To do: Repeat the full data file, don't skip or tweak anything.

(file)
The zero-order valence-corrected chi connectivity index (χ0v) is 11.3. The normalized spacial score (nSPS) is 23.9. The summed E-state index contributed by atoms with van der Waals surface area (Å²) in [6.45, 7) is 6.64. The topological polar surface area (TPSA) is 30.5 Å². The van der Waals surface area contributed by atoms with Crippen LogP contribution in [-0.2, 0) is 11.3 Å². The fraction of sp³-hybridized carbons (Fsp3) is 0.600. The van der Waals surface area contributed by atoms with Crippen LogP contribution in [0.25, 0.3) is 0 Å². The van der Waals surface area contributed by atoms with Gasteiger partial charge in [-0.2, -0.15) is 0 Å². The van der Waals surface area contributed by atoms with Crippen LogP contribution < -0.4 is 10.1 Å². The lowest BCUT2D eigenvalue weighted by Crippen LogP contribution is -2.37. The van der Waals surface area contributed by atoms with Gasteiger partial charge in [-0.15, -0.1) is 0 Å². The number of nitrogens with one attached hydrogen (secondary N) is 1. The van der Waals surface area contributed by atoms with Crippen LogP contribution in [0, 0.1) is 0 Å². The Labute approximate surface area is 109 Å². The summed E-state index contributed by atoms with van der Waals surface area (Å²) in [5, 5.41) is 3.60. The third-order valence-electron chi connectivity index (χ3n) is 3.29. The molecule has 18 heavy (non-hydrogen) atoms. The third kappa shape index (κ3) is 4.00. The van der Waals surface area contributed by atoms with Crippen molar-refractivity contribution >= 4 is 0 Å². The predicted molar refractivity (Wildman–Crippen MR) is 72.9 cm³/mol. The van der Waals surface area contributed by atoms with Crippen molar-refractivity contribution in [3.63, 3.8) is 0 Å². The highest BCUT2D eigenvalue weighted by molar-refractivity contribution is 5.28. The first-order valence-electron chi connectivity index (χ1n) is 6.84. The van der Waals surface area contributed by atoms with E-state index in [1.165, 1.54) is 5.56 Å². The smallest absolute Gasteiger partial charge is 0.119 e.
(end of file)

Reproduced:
The zero-order valence-corrected chi connectivity index (χ0v) is 11.3. The normalized spacial score (nSPS) is 23.9. The summed E-state index contributed by atoms with van der Waals surface area (Å²) in [6.45, 7) is 6.64. The topological polar surface area (TPSA) is 30.5 Å². The van der Waals surface area contributed by atoms with Crippen LogP contribution in [-0.2, 0) is 11.3 Å². The fraction of sp³-hybridized carbons (Fsp3) is 0.600. The van der Waals surface area contributed by atoms with Crippen LogP contribution in [0.25, 0.3) is 0 Å². The van der Waals surface area contributed by atoms with Gasteiger partial charge in [-0.2, -0.15) is 0 Å². The van der Waals surface area contributed by atoms with Crippen LogP contribution < -0.4 is 10.1 Å². The lowest BCUT2D eigenvalue weighted by Crippen LogP contribution is -2.37. The van der Waals surface area contributed by atoms with Gasteiger partial charge in [-0.15, -0.1) is 0 Å². The number of nitrogens with one attached hydrogen (secondary N) is 1. The van der Waals surface area contributed by atoms with Crippen LogP contribution in [0, 0.1) is 0 Å². The Labute approximate surface area is 109 Å². The summed E-state index contributed by atoms with van der Waals surface area (Å²) in [5, 5.41) is 3.60. The third-order valence-electron chi connectivity index (χ3n) is 3.29. The molecule has 18 heavy (non-hydrogen) atoms. The third kappa shape index (κ3) is 4.00. The van der Waals surface area contributed by atoms with Crippen molar-refractivity contribution >= 4 is 0 Å². The predicted molar refractivity (Wildman–Crippen MR) is 72.9 cm³/mol. The van der Waals surface area contributed by atoms with Crippen molar-refractivity contribution in [3.63, 3.8) is 0 Å². The highest BCUT2D eigenvalue weighted by molar-refractivity contribution is 5.28. The first-order valence-electron chi connectivity index (χ1n) is 6.84. The van der Waals surface area contributed by atoms with E-state index in [1.165, 1.54) is 5.56 Å². The smallest absolute Gasteiger partial charge is 0.119 e.